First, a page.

Here the bifurcations concern singularities with co-dimension greater than 1. These are only unfolded by local families that depend on more than 1 parameter.

Given a smooth vector field with a cusp singularity at the origin. Then but == and has normal form (with and ).The local familyis a versal unfolding of the cusp singularity above. (Note that the cusp singularity requires at least two parameters to completely unfold it). Considering this local family , under some conditions (not shown here) in particular about parameters, it is possible to generate three bifurcation types: (1) Saddle node, (2) Hopf bifurcation, (3) Saddle connection.

**Generalized Hopf bifurcations**. (Takens 1973b, Guckenheimer
& Holmes 1983, Arrowsmith & Place 1990). Here, we describe the
generalized Hopf singularity of type
.
The vector field in the previous co-dimension 1 Hopf bifurcation was obtained
by posing
in the normal
formIf
a degeneracy is introduced by posing
====
with
,
then the system above is said to have a generalized Hopf
singularity of type
at
=.
(Note that a co-dimension
Hopf singularity is said to be of type
).
The framework of the generalized Hopf singularity highlights
the relationship between the degeneracy of a singularity and the number of
parameters contained in its versal unfolding.

If a Hopf singularity of type occurs, it is possible to reduce the system above to a simpler system. Giventhat can also be written:with =. Because >, we have > for all enough close to the origin. Thus there exists a neighborhood of = on which the system is topologically equivalent to the (simpler) vector field:While preserving the topological equivalence, we can replace by in the vector field above. Two cases are then possible according to a singularity of the type: or . A versal unfolding for the vector field above can be obtained through the following Takens theorem (1973b):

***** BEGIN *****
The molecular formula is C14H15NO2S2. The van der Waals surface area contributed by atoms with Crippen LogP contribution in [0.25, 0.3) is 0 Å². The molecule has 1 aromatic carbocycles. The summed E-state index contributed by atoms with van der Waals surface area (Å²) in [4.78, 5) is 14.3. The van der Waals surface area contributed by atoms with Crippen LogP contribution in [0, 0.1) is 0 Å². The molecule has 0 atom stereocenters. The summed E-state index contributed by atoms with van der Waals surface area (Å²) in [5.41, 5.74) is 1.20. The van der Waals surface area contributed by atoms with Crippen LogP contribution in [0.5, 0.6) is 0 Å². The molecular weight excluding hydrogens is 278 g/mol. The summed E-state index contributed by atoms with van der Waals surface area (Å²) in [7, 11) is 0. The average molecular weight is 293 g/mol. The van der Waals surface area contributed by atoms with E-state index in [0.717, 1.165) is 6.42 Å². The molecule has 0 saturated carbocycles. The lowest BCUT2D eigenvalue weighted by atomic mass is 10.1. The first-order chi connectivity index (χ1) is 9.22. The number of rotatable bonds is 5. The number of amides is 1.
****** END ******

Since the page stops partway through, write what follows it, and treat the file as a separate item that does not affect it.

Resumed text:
Theorem

The versal unfolding of a generalized Hopf singularity of type given in the simpler vector field above is written (where , =):

According to the sign of , the unfoldings of in this theorem gives two cases and . Here, we only describe the first case , and the latter case can be related to the other by a time reversal (so the stabilities of fixed points and limit cycles are inverted). The formula in this theorem, through the polar form ( with here =), gives for the bifurcational behavior by using the equivalent equation: The behavior is independent of the terms of order (as described for the co-dimension 1 Hopf bifurcation), so it suffices to consider . This equation in particular provides limit cycles. (1) For =, by posing =, we obtain , then a limit cycle occurs whose radius is only when <. (2) For =, by posing =, we obtain and non-trivial zeros result from . Then we obtain: If > and > (or <): no limit cycle but a repelling spiral. If < and >: two limit cycles. If <: one limit cycle. (see Fig.below).This figure shows the bifurcation diagram for the type-(2,+) Hopf bifurcation. It shows that a supercritical (subcritical) Hopf bifurcation occurs when increases through zero with < (subcritical with >), and a double limit cycle bifurcation occurs on the semi-parabola. If decreases through the semi-parabola, a non-hyperbolic limit cycle occurs and then divides into two hyperbolic cycles.